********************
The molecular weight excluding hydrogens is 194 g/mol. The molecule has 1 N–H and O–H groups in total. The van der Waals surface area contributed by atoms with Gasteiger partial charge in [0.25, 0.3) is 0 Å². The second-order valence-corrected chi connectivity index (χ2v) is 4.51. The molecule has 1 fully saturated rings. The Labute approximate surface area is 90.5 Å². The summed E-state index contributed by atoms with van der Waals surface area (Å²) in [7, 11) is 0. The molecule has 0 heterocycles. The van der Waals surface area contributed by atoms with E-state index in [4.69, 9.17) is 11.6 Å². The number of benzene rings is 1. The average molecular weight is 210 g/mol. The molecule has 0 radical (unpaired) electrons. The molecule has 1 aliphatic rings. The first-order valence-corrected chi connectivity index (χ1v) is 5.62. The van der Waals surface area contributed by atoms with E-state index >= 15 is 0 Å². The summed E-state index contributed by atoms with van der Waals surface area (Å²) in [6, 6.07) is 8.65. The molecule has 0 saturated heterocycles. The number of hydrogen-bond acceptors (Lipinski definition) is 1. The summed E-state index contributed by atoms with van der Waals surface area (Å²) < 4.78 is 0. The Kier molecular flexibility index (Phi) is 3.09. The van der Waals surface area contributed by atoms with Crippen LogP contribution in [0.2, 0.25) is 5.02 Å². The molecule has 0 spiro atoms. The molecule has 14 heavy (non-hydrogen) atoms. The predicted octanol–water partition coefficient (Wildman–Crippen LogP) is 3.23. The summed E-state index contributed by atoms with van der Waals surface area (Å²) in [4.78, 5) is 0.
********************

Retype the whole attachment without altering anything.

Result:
The molecular weight excluding hydrogens is 194 g/mol. The molecule has 1 N–H and O–H groups in total. The van der Waals surface area contributed by atoms with Gasteiger partial charge in [0.25, 0.3) is 0 Å². The second-order valence-corrected chi connectivity index (χ2v) is 4.51. The molecule has 1 fully saturated rings. The Labute approximate surface area is 90.5 Å². The summed E-state index contributed by atoms with van der Waals surface area (Å²) in [7, 11) is 0. The molecule has 0 heterocycles. The van der Waals surface area contributed by atoms with E-state index in [4.69, 9.17) is 11.6 Å². The number of benzene rings is 1. The average molecular weight is 210 g/mol. The molecule has 0 radical (unpaired) electrons. The molecule has 1 aliphatic rings. The first-order valence-corrected chi connectivity index (χ1v) is 5.62. The van der Waals surface area contributed by atoms with E-state index >= 15 is 0 Å². The summed E-state index contributed by atoms with van der Waals surface area (Å²) in [6, 6.07) is 8.65. The molecule has 0 saturated heterocycles. The number of hydrogen-bond acceptors (Lipinski definition) is 1. The summed E-state index contributed by atoms with van der Waals surface area (Å²) < 4.78 is 0. The Kier molecular flexibility index (Phi) is 3.09. The van der Waals surface area contributed by atoms with Crippen LogP contribution in [0.2, 0.25) is 5.02 Å². The molecule has 0 spiro atoms. The molecule has 14 heavy (non-hydrogen) atoms. The predicted octanol–water partition coefficient (Wildman–Crippen LogP) is 3.23. The summed E-state index contributed by atoms with van der Waals surface area (Å²) in [4.78, 5) is 0.